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Thu Dec 20, 2012, 11:45 PM

The link between intelligence, creativity and mental illness. Good stuff.

Got this from a thread started by BainsBane

http://schoolgirlforreal.hubpages.com/hub/A-List-of-Famous-People-Today-With-Mental-Illnesses

Creativity interlinks with Illness

One of the really interesting and cool things about mental illness is that certain types of illnesses, mainly bipolar gives a person a creative edge, though other illnesses go hand in hand with highly intelligent people such as Professor John Nash, who won the Nobel Prize for mathematics, for one. I don't think that you have to be mentally ill to be genius but it seems mental illness and genius often do go hand in hand. And that is why I write this article on famous people who have contributed so greatly to science and art, and music while yet dealing with an illness and why if they have something valuable to offer, anyone can. It makes so much sense to me to shed light on the fact that no one needs to be ashamed. There is no one who is exempt from possibly "contracting" this invisible disease! Read on and share this page.

"It takes a little bit of crazy to make a genius." ~Anonymous

The contributions which the following people have given to the world will not forgotten, nor should future Abraham Lincolns, or Jim Carreys, or Charles Dickens be discouraged.

http://www.huffingtonpost.com/2012/10/17/creativity-mental-illness-bipolar-disorder_n_1972391.html

Creativity Tied To Mental Illnesses Like Bipolar Disorder, Schizophrenia In New Swedish Study

Creative types are thought to be more likely to suffer from mental illnesses, such as bipolar disorder and schizophrenia. A new large-scale study of the Swedish population helps confirm this link.

Last year, researchers at the Karolinska Institutet near Stockholm found that families with a history of bipolar disorder and schizophrenia were more likely to produce artists and scientists. They built on this evidence in a new study, published this month in the Journal of Psychiatric Research, which covers a larger population sample and a wider scope of psychiatric diagnoses.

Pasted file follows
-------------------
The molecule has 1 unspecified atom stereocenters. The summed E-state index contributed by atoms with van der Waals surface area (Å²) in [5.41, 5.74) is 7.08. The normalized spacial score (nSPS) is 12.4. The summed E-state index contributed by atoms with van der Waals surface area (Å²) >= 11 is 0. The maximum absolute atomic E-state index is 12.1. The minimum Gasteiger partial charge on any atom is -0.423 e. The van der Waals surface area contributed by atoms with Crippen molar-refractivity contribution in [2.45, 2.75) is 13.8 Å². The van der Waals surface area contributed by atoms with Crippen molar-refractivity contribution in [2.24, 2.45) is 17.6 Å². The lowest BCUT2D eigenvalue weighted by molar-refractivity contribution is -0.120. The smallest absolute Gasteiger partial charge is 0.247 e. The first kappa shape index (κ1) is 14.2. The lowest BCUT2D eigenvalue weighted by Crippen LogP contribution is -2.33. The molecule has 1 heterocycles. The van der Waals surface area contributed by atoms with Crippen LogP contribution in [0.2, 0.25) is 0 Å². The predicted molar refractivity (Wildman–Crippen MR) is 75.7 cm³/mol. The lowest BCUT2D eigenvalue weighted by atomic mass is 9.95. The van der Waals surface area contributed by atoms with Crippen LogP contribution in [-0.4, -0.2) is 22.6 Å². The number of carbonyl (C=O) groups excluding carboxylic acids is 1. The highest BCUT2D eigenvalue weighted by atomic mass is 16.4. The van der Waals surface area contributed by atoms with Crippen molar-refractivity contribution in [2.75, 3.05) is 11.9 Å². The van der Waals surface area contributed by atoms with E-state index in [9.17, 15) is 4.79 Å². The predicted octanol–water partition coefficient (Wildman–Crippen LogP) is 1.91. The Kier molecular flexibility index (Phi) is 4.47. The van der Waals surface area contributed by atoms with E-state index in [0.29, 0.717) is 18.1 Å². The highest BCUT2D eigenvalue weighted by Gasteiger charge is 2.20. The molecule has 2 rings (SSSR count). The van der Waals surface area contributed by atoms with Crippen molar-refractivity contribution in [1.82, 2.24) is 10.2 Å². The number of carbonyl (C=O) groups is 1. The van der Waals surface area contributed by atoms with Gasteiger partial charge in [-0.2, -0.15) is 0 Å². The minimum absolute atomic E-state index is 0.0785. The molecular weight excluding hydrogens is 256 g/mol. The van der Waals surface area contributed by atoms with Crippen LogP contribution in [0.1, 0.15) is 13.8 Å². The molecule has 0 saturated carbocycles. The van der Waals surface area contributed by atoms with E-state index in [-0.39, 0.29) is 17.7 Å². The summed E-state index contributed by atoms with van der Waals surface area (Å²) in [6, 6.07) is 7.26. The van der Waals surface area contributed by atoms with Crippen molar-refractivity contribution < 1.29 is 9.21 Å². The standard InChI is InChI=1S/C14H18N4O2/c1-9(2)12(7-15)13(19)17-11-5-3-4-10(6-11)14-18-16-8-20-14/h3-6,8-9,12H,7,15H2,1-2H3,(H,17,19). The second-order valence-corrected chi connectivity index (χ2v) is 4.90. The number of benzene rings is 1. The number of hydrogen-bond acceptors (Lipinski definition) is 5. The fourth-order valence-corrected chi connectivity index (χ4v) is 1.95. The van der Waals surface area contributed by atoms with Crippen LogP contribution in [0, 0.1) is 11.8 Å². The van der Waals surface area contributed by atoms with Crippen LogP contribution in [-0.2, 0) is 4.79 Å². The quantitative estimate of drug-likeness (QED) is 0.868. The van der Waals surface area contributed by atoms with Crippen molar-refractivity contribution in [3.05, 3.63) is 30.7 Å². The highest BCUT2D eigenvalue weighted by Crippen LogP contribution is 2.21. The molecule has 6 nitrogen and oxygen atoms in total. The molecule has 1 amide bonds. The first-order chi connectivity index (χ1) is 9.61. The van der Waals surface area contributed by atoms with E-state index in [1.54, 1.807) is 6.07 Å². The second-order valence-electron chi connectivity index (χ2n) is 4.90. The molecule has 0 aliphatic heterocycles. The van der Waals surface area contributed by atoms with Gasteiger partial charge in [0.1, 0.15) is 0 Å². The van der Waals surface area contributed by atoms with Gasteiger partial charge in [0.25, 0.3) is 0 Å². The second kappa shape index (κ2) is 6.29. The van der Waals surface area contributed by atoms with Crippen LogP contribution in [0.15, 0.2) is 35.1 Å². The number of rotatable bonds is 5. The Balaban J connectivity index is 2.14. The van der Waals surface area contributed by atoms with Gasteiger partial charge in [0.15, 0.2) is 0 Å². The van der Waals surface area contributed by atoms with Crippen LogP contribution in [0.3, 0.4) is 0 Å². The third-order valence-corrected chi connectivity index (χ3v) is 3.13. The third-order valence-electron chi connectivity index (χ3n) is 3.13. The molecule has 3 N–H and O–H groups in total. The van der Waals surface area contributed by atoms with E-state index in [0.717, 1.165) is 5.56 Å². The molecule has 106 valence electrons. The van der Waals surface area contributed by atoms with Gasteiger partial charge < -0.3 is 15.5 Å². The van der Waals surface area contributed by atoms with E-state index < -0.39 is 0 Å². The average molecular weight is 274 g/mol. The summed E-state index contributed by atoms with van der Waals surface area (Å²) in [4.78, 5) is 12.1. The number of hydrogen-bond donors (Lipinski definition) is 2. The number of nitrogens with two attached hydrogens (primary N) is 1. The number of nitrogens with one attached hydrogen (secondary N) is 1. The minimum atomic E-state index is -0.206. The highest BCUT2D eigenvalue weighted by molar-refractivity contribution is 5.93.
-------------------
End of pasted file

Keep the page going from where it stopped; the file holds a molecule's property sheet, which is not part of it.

The researchers used 40-years' worth of data from Sweden's health registry, looking at the anonymous records of almost 1.2 million patients and their relatives. They found certain mental illness in particular bipolar disorder are more common among artists and scientists, from dancers and photographers to researchers and authors.

More at link:



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Reply The link between intelligence, creativity and mental illness. Good stuff. (Original post)
Maraya1969 Dec 2012 OP
unblock Dec 2012 #1
Maraya1969 Dec 2012 #2
unblock Dec 2012 #4
Manifestor_of_Light Dec 2012 #3
GreenPartyVoter Dec 2012 #7
Whisp Dec 2012 #8
WiffenPoof Dec 2012 #5
dixiegrrrrl Dec 2012 #6
Whisp Dec 2012 #9
wildeyed Dec 2012 #10

Response to Maraya1969 (Original post)

Thu Dec 20, 2012, 11:51 PM

1. these are also correlated with left-handedness, homosexuality, and autoimmune disorders.

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Response to unblock (Reply #1)

Thu Dec 20, 2012, 11:58 PM

2. What?

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Response to Maraya1969 (Reply #2)

Fri Dec 21, 2012, 12:28 AM

4. as well as musical ability, iirc

i think this was a scientific american article like maybe 20-25 years ago. anyway it's a correlation cluster that some have suggested is coincidence and other have suggested has something to do with brain hemisphere development, specialization, etc.; and some thinking some of these things are causally related and some are not.